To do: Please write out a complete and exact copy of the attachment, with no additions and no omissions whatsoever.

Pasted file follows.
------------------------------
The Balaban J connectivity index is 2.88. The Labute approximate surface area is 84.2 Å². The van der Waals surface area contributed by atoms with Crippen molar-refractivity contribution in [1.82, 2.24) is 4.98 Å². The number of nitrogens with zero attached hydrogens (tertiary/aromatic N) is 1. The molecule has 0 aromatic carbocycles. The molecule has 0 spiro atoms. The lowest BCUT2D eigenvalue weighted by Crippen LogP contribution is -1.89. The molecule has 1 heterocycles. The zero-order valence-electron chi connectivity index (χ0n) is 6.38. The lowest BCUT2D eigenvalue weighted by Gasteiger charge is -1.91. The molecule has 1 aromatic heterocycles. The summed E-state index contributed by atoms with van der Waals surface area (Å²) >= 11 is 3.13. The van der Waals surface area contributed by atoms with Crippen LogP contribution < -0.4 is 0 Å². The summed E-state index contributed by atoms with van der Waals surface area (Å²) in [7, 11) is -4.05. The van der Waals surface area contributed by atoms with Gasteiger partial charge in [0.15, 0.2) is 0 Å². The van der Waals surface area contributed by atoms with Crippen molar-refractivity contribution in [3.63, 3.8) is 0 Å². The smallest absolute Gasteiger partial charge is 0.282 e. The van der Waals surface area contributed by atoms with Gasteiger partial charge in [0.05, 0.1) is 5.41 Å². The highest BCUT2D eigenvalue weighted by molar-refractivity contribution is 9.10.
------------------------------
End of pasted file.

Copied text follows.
The Balaban J connectivity index is 2.88. The Labute approximate surface area is 84.2 Å². The van der Waals surface area contributed by atoms with Crippen molar-refractivity contribution in [1.82, 2.24) is 4.98 Å². The number of nitrogens with zero attached hydrogens (tertiary/aromatic N) is 1. The molecule has 0 aromatic carbocycles. The molecule has 0 spiro atoms. The lowest BCUT2D eigenvalue weighted by Crippen LogP contribution is -1.89. The molecule has 1 heterocycles. The zero-order valence-electron chi connectivity index (χ0n) is 6.38. The lowest BCUT2D eigenvalue weighted by Gasteiger charge is -1.91. The molecule has 1 aromatic heterocycles. The summed E-state index contributed by atoms with van der Waals surface area (Å²) >= 11 is 3.13. The van der Waals surface area contributed by atoms with Crippen LogP contribution < -0.4 is 0 Å². The summed E-state index contributed by atoms with van der Waals surface area (Å²) in [7, 11) is -4.05. The van der Waals surface area contributed by atoms with Gasteiger partial charge in [0.15, 0.2) is 0 Å². The van der Waals surface area contributed by atoms with Crippen molar-refractivity contribution in [3.63, 3.8) is 0 Å². The smallest absolute Gasteiger partial charge is 0.282 e. The van der Waals surface area contributed by atoms with Gasteiger partial charge in [0.05, 0.1) is 5.41 Å². The highest BCUT2D eigenvalue weighted by molar-refractivity contribution is 9.10.